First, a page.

Look at the locally headquartered BAYADA Home Health Care, which started in Moorestown but has since gone international. BAYADA has seen the need for a greater digital presence thanks to the universal push toward all things technological and virtual, influenced largely by the tech-savvy millenial generation that, according to Vertolli, is “changing the way we all think and interact with technology.”
Digital sales and marketing has boomed at BAYADA, and BAYADA social media manager Erica Metzger sees young positions like hers becoming a necessity to businesses of all sizes. While titles like social media manager or digital marketing director positions are relatively new with limited federal data to compare, similarly titled positions such as marketing specialists and analysts, are some of the fastest growing in the nation.
Younger employers are to thank for all sorts of new, social-media and web-based titles, and have forced companies to utilize technology in new, social ways. Social media is no longer “a water spout,” Metzger points out. Now, companies are using social media to craft “their messages and branding to foster conversations focused on strong brand recognition, customer service, and lead acquisition.” And with that comes more jobs, more opportunities, and more growth across platforms that didn’t exist a decade ago.
“Millennials are having a major impact on the way companies operate, specifically when it comes to the way they use technology,” says Vertolli, who sees the advancement of younger workers and technology creating a need for new positions in even older, more established businesses. Vertolli is seeing those businesses “shed some of the conservatism they have traditionally had when it comes to technology.”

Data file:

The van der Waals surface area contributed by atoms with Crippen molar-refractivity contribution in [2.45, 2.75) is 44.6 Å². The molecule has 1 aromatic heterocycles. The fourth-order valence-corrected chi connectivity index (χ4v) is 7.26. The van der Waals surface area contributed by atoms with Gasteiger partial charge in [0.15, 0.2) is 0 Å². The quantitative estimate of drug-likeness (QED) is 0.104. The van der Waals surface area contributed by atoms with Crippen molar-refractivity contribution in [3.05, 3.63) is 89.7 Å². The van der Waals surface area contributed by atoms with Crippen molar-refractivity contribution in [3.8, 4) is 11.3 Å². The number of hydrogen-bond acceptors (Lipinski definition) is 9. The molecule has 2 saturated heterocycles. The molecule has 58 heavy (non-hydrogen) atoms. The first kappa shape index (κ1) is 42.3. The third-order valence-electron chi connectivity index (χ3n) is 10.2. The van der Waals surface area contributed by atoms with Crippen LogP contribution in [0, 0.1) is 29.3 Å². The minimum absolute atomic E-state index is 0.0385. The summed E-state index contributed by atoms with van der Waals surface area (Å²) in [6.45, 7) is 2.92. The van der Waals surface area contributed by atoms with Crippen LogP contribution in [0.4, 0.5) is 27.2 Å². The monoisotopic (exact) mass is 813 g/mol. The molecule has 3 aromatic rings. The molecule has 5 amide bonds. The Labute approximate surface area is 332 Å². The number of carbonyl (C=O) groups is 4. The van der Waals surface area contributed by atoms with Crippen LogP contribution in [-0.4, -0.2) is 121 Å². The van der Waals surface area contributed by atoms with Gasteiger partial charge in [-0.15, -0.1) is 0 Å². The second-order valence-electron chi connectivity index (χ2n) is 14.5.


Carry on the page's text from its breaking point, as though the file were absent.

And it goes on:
But the work of a social media manager can be quickly lost in the web’s whirlpool of “big data,” which leads to more analytical marketing positions designed to reign in content for optimal usage. One new position necessary in a company looking to capitalize on the power to manipulate data is a Search Engine Optimization (SEO) specialist. “The SEO specialist involves several components necessary to make your website perform,” says Metzger. “[They] know that if search engines, such as Google, can’t reach your website, then everything else completed for the website will not be successful. Appointing an SEO specialist to monitor web ranking is essential for building organic traffic.”
Positions like the SEO specialist will continue to expand, especially in New Jersey. In a report released in October 2012, the New Jersey Department of Labor and Workforce Development forecast a 28 percent growth in marketing over the next 10 years. And with millenials helping to reshape the business landscape, and even more young adults graduating each year, it seems like these new marketing positions are ready and waiting for a future generation of innovators.
Published (and copyrighted) in South Jersey Biz, Volume 4, Issue 9 (September, 2014).